No doubt you were left stunned and awed by the scope and scale of majestic sci-fi sequel Blade Runner 2049.
Having received rapturous reviews and climbed to the top of the UK box office, Denis Villeneuve's movie leaves many questions circulating around the mind. Here's what screenwriters Hampton Fancher (who co-wrote the original movie) and Michael Green make of the sequel's elusive yet indescribably human ending.
The end of the movie finds replicant-who-thought-he-was-human K (Ryan Gosling) dying of a gunshot wound as Rick Deckard (Harrison Ford) is reunited with his long-lost daughter Dr. Ana Stelline (Carla Juri).
Stelline is the memory designer responsible for implanting false memories into replicants, and as K laments, "all the best memories are hers." The movie ends on an open-ended note as Deckard approaches the glass partition dividing him from Stelline, placing his hand on it as the music rises and the film cuts to black.
Hampton Fancher's take
According to Fancher, this wasn't what was originally scripted, revealing to Collider: "I didn’t have that ending in my version, so it had nothing to do with what I was doing. That was the work of the current workers."
This wouldn't be the first time Fancher's work on the Blade Runner universe has been adjusted by other writers. To his consternation his original Blade Runner screenplay was reworked by David Peoples only for Fancher to be brought back for further revisions on the rewrite.
And you thought being a replicant was tough.
Michael Green's interpretation
Green picked up from Fancher and says this ending was always what he and Villeneuve envisaged.
"When I saw my way through a story that preserved a lot of what Hampton did and had a few different turns along the way, that was from Minute One the ending. It was in the first outline I wrote, never changed. I think the only thing that changed in that scene is occasionally a bit more dialogue came in and out, in and out, but that last moment was the moment. That was what the story to build for."
The alternate ending
Green also reveals that the wordless sequence originally had more dialogue, but that he and Villeneuve finally settled on the haunting silent poetry of the final edit.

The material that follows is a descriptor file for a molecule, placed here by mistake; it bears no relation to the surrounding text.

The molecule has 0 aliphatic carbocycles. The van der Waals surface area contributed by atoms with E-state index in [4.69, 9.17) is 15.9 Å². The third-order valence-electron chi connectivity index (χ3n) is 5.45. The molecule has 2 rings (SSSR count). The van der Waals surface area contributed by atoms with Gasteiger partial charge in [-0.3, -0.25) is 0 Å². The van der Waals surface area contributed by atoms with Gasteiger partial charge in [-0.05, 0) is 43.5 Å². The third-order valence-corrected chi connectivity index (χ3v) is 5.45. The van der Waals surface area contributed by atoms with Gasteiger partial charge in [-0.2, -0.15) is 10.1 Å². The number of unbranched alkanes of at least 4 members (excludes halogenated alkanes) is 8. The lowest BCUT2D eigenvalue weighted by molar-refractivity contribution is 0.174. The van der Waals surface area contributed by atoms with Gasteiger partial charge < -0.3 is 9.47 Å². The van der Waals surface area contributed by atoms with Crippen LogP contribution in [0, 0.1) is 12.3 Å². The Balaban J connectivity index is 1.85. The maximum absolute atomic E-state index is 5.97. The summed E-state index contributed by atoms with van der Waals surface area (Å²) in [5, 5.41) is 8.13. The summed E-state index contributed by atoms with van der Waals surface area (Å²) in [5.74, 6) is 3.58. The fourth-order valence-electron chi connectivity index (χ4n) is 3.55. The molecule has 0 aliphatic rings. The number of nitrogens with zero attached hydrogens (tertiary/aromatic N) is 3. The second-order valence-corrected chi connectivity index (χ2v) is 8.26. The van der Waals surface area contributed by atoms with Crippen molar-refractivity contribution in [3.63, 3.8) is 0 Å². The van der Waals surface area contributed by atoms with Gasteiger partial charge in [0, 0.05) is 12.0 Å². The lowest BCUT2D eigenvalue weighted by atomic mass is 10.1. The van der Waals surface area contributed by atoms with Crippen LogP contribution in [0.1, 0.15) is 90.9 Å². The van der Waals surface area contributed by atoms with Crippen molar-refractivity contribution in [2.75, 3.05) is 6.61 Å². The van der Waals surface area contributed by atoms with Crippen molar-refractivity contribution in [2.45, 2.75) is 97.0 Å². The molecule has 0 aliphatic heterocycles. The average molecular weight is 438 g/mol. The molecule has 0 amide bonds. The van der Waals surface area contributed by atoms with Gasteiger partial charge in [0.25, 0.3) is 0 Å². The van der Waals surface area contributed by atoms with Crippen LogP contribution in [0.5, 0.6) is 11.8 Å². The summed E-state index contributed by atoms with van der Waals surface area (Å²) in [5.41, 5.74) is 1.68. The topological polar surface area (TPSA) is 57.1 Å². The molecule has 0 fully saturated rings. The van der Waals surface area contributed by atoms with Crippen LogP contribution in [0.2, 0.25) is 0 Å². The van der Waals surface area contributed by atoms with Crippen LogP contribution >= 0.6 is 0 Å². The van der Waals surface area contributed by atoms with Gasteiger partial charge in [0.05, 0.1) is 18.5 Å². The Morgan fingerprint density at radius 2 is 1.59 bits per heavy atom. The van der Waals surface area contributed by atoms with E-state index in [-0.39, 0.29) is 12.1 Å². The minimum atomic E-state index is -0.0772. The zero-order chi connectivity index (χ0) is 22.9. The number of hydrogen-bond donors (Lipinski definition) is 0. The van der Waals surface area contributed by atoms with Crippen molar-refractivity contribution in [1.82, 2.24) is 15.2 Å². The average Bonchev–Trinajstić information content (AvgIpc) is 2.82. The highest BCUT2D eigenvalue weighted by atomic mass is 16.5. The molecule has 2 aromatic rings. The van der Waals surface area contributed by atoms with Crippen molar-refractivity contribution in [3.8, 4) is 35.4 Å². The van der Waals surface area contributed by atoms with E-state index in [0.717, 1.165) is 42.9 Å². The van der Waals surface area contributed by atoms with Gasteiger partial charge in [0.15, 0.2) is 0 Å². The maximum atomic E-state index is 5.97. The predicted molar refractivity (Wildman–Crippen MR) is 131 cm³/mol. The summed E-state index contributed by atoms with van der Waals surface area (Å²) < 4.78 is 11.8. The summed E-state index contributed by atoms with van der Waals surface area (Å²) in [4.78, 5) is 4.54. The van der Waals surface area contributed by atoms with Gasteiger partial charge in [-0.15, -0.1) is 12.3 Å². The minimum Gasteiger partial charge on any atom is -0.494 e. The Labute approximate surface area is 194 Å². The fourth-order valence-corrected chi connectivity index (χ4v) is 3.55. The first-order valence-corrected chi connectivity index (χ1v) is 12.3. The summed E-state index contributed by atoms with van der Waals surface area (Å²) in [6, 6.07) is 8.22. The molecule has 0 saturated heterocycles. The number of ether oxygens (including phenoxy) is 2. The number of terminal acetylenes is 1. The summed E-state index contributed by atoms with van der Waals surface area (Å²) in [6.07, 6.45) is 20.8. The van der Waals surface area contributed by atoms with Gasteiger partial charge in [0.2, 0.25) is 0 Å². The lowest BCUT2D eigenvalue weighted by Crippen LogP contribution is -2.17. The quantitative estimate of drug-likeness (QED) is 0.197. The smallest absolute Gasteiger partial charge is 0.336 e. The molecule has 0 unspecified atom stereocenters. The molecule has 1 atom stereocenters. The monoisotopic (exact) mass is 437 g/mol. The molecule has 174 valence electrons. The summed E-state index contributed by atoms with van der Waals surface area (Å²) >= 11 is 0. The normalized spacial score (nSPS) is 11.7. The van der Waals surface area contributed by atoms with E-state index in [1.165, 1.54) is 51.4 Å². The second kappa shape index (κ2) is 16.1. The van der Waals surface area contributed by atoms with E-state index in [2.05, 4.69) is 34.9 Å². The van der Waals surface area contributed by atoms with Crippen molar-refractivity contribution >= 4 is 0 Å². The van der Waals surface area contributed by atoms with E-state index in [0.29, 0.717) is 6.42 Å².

"There was maybe one more exchange shot, and I remember talking about that with Denis," Green says. "I felt certainly the less said the better, and he felt that too but there were a couple of pretty lines that we’d talk through that he just thought might be worth having in there. But if the movie had played right, and I always felt that it would in Denis’ hand, that scene is pure emotion and then pure release, and then anything said is just pure music."
Is Deckard a replicant?
The most divisive issue in the Blade Runner universe centres on the human/inhuman nature of Ford's character. And as you'd expect the two writers are divided on the issue, with Fancher firmly believing Deckard isn't an android.
"Yeah, I always [believed] he’s not a replicant. I thought if he’s a replicant, the game’s over. I think he doesn’t know, also. So to make him a replicant—Ridley from the beginning [said] he’s a replicant, and I from the beginning said he’s not, or we shouldn’t know if he is, I don’t know if he is. The press has always asked me, I don’t know. And when Ridley put in the ostensible evidence that he is, the red eyes or whatever, in Blade Runner 1 I didn’t like that."
Green however believes it's the ambiguity: "The fact that it’s a question is what’s important. The puzzle of Blade Runner, one of the many reasons it’s the classic it is, is that the chasing for authenticity is both baked into the narrative of the story and the meta-narrative of the film that there is no authentic answer to that question. Which just meant that telling the further story, that had to be baked into the story as well, that everyone who watches it has that question of which version should I watch, what does that mean, and the answer is you don’t get to know. Generally American audiences are very uncomfortable with that level of irresolution. Blade Runner challenges that and it’s not just an American favorite, it’s a global favourite."